March 9, 2007 By Merrill Douglas
"We were up against trying to purchase a whole new system for each, a one-to-one replacement," Do said, explaining that the new systems he had in mind cost $1,500 apiece, so buying four would have cost $6,000. But buying one new computer and an Xtenda unit cost about $1,750.
Do also bought new monitors, mice and keyboards for the Multi Boxes, but the total price tag for four workstations was still less than half the cost of four new computers, he said. Just to be on the safe side, Galt district bought a separate license for each desktop for the Windows operating system as well as Microsoft Word.
"I'm not sure if we absolutely had to do it," Do said, noting that licenses for other applications allow them to run across the district's entire network.
Orangeburg's agreement with Microsoft allowed the district to buy remote-station-access licenses for Windows for the dumb terminals, Johnson said. For most of the district's applications, licenses are based on the number of user seats, rather than the number of CPUs, so it doesn't matter whether students are sitting at terminals or PCs.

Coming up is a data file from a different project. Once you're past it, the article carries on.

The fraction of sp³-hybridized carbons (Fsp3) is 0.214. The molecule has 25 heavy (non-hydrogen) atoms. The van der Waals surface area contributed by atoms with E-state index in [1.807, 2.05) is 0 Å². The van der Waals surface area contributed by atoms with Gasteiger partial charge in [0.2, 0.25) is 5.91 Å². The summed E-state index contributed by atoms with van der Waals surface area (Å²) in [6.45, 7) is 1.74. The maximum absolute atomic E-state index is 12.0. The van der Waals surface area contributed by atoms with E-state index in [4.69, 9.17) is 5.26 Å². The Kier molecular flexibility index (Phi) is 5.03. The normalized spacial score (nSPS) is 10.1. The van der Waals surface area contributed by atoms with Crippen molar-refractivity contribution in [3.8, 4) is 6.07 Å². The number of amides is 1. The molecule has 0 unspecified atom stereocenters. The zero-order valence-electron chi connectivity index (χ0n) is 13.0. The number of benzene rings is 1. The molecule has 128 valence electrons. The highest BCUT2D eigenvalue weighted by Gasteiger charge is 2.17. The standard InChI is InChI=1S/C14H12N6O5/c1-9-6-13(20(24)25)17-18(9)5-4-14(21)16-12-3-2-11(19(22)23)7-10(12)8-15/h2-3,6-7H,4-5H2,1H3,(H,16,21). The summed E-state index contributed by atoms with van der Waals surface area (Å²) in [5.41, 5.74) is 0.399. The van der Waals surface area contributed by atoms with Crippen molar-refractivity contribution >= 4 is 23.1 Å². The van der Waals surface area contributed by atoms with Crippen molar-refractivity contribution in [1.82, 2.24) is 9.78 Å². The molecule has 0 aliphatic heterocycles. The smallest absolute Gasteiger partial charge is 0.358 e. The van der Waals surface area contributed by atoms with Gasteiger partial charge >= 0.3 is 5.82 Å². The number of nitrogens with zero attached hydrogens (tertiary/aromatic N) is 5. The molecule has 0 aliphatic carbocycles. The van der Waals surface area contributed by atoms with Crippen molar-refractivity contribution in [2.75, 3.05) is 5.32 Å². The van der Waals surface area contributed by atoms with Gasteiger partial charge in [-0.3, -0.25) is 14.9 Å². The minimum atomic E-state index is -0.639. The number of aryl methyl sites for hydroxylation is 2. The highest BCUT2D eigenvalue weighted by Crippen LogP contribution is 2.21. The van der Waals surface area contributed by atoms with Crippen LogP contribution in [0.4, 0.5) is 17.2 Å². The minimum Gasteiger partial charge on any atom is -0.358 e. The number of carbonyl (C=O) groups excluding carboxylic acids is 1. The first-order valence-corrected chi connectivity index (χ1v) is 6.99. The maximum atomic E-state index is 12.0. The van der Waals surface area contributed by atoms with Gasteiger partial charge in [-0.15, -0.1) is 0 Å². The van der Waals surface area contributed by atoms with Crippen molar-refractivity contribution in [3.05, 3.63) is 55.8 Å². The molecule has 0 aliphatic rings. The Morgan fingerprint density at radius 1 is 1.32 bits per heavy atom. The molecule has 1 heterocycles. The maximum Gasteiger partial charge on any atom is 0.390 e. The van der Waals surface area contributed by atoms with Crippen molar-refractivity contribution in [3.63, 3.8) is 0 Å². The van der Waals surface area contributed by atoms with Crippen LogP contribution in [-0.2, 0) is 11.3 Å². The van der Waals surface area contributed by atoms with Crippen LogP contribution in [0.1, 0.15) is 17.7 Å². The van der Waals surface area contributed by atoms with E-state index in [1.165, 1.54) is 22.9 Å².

Besides saving money on the hardware, Johnson and Do said the Xtenda units reduce labor since only the host computer needs technical attention -- the dumb terminals require no maintenance. In Orangeburg, four technicians work on computer and telecommunications technology across the district.
"Now they can spend more of their time doing preventive maintenance rather than constantly focusing on corrective maintenance," Johnson said.
If only one in every four desktops sports an actual computer instead of a dumb terminal, that means fewer opportunities for breakdowns, Do said, also acknowledging that there's a flip side of having to rely on the viability of one computer
"If one goes down," he said, "the other three can't connect."
An additional benefit the dumb terminals provide, Dukker said, is that they're invulnerable to security breaches. Unlike a thin client machine, an Xtenda Multi Box has no central processing unit, no memory and no storage.
"It's totally impervious to things like viruses, because you can't put anything in it," Dukker said.
Do plans to show the technology to officials at some of the other schools in the Galt Joint Elementary School District to see if they're interested in using it. He said he hasn't heard of any other school districts near Galt, which is about 30 miles south of Sacramento, Calif., using NComputing's technology.
Technology directors in several districts near Orangeburg plan to evaluate the Xtenda units, Johnson said.
"Some want to visit our site and see what we're doing with them," he said. "It's a bold move, and not everyone is comfortable trying to make such a move. I think a number of them are probably going to at least try some this year and see how they function for them, and then move to a larger number."
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